important menopause information
I often talk to my patients in the office about the importance of exercise, strength and balance training, to prevent falls. The most significant cause of falling is lack of muscle strength. As we age, we naturally lose muscle strength unless we really work on it.
In the article written by Jane Brody and published in the New York Times on February 25, 2019, she states that falls are the leading cause of fatal and nonfatal injuries in the elderly. She also states that every 19 minutes, an older person dies from a fall. That is why I as a physician am so focused on prevention and treatment of osteoporosis. There are 2 million osteoporotic fractures in the US per year, most of which are preventable. Each fracture statistically takes years off your life, can decrease mobility, and can take away our independence, which, let's face us, is an important goal as we age.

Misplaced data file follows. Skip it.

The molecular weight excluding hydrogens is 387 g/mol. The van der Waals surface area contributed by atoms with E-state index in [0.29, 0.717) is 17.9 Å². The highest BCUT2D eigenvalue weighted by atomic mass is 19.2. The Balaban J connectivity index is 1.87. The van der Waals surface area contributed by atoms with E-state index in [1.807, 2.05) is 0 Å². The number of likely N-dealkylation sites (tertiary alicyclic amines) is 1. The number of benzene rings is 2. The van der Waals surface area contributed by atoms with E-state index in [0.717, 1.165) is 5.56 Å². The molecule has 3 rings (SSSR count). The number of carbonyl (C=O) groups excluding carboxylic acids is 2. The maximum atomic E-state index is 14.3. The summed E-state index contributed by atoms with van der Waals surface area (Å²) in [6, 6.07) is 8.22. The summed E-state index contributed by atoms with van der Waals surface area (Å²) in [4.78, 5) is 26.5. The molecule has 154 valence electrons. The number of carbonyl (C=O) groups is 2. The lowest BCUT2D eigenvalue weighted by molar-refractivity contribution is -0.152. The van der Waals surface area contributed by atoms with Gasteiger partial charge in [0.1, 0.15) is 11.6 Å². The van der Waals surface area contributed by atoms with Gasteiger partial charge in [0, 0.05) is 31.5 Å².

The article by Jane Brody is excellent so instead of summarizing it I will just provide the link:https://www.nytimes.com/2019/02/25/well/live/falls-can-kill-you-heres-how-to-minimize-the-risk.html
Here are a few more thoughts. Avoid walking on the ice in bad weather. Don't use ladders. Let a younger person do it, or make sure someone in assisting you. Use very short leashes when walking the dog. So many people fall when getting tangled up walking the pooch. Don't walk two dogs or more dogs at once: a recipe for disaster.
And this one is important: Quit rushing! It is so much easier to trip when you are in a hurry.
Marilyn C. Jerome, MD
Foxhall OB-Gyn Associates